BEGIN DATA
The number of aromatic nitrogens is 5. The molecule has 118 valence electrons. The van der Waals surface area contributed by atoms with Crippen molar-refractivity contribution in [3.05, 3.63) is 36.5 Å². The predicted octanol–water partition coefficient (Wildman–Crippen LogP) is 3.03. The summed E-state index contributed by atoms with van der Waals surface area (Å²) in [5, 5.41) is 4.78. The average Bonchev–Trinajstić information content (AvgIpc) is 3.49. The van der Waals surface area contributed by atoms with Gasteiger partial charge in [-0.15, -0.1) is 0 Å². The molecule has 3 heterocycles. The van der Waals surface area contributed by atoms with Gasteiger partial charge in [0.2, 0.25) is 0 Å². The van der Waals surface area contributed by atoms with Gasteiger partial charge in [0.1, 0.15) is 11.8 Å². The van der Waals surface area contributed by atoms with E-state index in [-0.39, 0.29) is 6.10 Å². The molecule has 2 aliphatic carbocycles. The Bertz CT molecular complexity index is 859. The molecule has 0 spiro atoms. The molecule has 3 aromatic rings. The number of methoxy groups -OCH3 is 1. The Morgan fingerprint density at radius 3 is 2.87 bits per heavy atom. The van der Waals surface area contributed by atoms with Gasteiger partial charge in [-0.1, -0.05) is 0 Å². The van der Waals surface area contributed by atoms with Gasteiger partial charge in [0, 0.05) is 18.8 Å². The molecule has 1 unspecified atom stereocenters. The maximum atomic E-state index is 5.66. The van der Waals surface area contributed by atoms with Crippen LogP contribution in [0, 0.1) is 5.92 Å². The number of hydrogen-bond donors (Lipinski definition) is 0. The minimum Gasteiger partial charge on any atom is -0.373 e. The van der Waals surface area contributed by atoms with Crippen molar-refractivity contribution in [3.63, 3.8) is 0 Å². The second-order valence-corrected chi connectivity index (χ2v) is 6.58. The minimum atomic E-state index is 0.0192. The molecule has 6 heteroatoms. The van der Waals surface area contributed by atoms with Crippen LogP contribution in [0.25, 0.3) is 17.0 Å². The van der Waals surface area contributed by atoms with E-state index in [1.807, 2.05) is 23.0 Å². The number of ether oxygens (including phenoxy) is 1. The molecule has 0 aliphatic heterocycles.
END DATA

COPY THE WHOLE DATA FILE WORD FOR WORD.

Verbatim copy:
The number of aromatic nitrogens is 5. The molecule has 118 valence electrons. The van der Waals surface area contributed by atoms with Crippen molar-refractivity contribution in [3.05, 3.63) is 36.5 Å². The predicted octanol–water partition coefficient (Wildman–Crippen LogP) is 3.03. The summed E-state index contributed by atoms with van der Waals surface area (Å²) in [5, 5.41) is 4.78. The average Bonchev–Trinajstić information content (AvgIpc) is 3.49. The van der Waals surface area contributed by atoms with Gasteiger partial charge in [-0.15, -0.1) is 0 Å². The molecule has 3 heterocycles. The van der Waals surface area contributed by atoms with Gasteiger partial charge in [0.2, 0.25) is 0 Å². The van der Waals surface area contributed by atoms with Gasteiger partial charge in [0.1, 0.15) is 11.8 Å². The van der Waals surface area contributed by atoms with E-state index in [-0.39, 0.29) is 6.10 Å². The molecule has 2 aliphatic carbocycles. The Bertz CT molecular complexity index is 859. The molecule has 0 spiro atoms. The molecule has 3 aromatic rings. The number of methoxy groups -OCH3 is 1. The Morgan fingerprint density at radius 3 is 2.87 bits per heavy atom. The van der Waals surface area contributed by atoms with Gasteiger partial charge in [-0.1, -0.05) is 0 Å². The van der Waals surface area contributed by atoms with Gasteiger partial charge in [0, 0.05) is 18.8 Å². The molecule has 1 unspecified atom stereocenters. The maximum atomic E-state index is 5.66. The van der Waals surface area contributed by atoms with Crippen LogP contribution in [0, 0.1) is 5.92 Å². The number of hydrogen-bond donors (Lipinski definition) is 0. The minimum Gasteiger partial charge on any atom is -0.373 e. The van der Waals surface area contributed by atoms with Crippen molar-refractivity contribution in [3.63, 3.8) is 0 Å². The second-order valence-corrected chi connectivity index (χ2v) is 6.58. The minimum atomic E-state index is 0.0192. The molecule has 6 heteroatoms. The van der Waals surface area contributed by atoms with Crippen LogP contribution in [0.25, 0.3) is 17.0 Å². The van der Waals surface area contributed by atoms with E-state index in [1.807, 2.05) is 23.0 Å². The number of ether oxygens (including phenoxy) is 1. The molecule has 0 aliphatic heterocycles.